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Going off of this question about the difference between nullable types and optional types, I notice that no mainstream dynamically typed language has ever gone for an explicitly-boxed Option type. Python, Ruby, and Javascript all have null values, called (respectively) None, nil, and null.

Obviously, we could define such a type with something like

class Option:
  def __init__(self, is_empty, value):
    self.is_empty = is_empty
    self.value = value
  def map(self, f):
    if self.is_empty:
      return Option(True, None)
    else:
      return Option(False, f(self.value))
  # ... and other helper functions ...

What would be the benefits of adding something like this to the standard library in a language where types are not checked at compile time?

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2 Answers 2

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Nesting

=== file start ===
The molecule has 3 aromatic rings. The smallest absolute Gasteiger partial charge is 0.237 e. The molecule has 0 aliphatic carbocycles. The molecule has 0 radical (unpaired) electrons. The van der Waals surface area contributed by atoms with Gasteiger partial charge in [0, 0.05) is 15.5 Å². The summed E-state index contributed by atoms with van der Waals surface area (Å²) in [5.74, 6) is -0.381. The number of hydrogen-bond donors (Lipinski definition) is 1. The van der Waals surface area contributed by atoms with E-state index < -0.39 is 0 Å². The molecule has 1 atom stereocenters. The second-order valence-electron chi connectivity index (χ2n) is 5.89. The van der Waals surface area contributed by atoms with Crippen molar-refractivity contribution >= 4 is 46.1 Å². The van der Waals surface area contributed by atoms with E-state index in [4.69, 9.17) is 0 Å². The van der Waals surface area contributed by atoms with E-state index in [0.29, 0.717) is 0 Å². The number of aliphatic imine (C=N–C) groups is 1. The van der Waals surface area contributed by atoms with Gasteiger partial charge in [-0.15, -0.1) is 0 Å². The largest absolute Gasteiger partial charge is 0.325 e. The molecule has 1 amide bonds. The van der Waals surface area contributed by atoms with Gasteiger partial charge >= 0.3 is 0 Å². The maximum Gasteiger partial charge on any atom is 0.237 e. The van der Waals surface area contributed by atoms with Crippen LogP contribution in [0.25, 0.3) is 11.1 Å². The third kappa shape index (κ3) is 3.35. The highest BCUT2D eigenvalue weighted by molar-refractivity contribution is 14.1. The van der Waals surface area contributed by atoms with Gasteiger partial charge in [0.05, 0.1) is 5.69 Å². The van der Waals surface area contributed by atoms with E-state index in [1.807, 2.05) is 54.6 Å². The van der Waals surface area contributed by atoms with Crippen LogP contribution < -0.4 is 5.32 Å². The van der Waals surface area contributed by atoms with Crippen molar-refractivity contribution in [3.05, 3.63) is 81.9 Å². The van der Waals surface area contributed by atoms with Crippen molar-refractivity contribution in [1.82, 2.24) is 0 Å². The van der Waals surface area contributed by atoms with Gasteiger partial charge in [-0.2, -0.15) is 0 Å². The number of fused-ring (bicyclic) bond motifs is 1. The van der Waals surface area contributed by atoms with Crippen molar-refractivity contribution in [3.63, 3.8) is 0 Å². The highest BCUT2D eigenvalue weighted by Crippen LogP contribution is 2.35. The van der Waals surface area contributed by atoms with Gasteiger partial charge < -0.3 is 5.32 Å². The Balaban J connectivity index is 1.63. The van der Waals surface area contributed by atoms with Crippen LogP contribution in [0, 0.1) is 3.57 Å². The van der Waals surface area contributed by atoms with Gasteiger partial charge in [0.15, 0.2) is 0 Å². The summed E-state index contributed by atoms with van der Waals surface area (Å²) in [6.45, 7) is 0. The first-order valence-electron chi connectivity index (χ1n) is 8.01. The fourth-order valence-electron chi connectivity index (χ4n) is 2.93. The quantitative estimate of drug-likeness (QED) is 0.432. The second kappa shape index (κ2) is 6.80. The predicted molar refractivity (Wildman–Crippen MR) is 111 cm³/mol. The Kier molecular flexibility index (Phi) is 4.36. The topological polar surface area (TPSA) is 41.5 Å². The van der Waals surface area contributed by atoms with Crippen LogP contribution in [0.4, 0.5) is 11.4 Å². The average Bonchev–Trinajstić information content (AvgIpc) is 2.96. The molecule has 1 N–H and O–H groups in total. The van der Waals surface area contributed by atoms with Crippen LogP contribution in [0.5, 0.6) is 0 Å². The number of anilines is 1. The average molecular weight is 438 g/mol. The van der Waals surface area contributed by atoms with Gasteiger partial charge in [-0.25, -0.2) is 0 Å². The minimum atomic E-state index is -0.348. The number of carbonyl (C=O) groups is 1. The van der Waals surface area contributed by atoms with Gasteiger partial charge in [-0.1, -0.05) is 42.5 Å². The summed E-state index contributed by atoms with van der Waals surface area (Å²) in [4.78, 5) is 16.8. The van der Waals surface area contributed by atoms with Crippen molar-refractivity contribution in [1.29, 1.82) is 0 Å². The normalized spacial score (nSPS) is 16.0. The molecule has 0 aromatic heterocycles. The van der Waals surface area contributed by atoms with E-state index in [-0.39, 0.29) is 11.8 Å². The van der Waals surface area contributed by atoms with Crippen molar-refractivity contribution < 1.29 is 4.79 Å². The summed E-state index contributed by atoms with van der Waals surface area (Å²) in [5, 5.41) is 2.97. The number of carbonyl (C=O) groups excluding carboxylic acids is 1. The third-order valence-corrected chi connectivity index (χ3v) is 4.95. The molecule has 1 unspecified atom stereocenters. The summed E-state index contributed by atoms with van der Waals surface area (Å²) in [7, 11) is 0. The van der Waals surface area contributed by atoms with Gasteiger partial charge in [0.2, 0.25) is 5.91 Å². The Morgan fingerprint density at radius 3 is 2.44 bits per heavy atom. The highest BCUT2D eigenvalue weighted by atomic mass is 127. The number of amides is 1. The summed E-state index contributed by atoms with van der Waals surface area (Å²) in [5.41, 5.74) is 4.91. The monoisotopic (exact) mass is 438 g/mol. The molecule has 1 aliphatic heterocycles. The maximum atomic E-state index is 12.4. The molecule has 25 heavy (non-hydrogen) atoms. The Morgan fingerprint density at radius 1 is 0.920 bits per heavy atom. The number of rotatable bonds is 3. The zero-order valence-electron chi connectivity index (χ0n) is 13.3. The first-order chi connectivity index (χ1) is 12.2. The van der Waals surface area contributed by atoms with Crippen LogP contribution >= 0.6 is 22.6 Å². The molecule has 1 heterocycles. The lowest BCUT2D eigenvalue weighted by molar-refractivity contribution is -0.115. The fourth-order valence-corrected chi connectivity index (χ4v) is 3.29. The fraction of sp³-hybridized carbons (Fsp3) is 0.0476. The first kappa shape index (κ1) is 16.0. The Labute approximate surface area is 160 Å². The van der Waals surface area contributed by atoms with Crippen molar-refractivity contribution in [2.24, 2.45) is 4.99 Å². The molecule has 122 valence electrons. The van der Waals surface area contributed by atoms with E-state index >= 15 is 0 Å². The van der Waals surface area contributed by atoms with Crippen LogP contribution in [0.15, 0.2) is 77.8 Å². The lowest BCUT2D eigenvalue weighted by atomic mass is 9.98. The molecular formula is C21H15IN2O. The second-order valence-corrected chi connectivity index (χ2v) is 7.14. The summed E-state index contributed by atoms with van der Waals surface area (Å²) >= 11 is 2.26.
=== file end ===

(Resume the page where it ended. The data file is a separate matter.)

In a language with Options, you can have a function that takes a list of values and returns a new list with those same values wrapped in Somes. In a language without Options, you couldn't do that, as there'd be no way to distinguish between Some(None) and None.

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Functional-style handling comes to mind. Even in your example, you have introduced a map method. This kind of API is very convenient for chained operations on Options, and cannot be easily provided for a dynamic None (unless you make such methods common to all objects)

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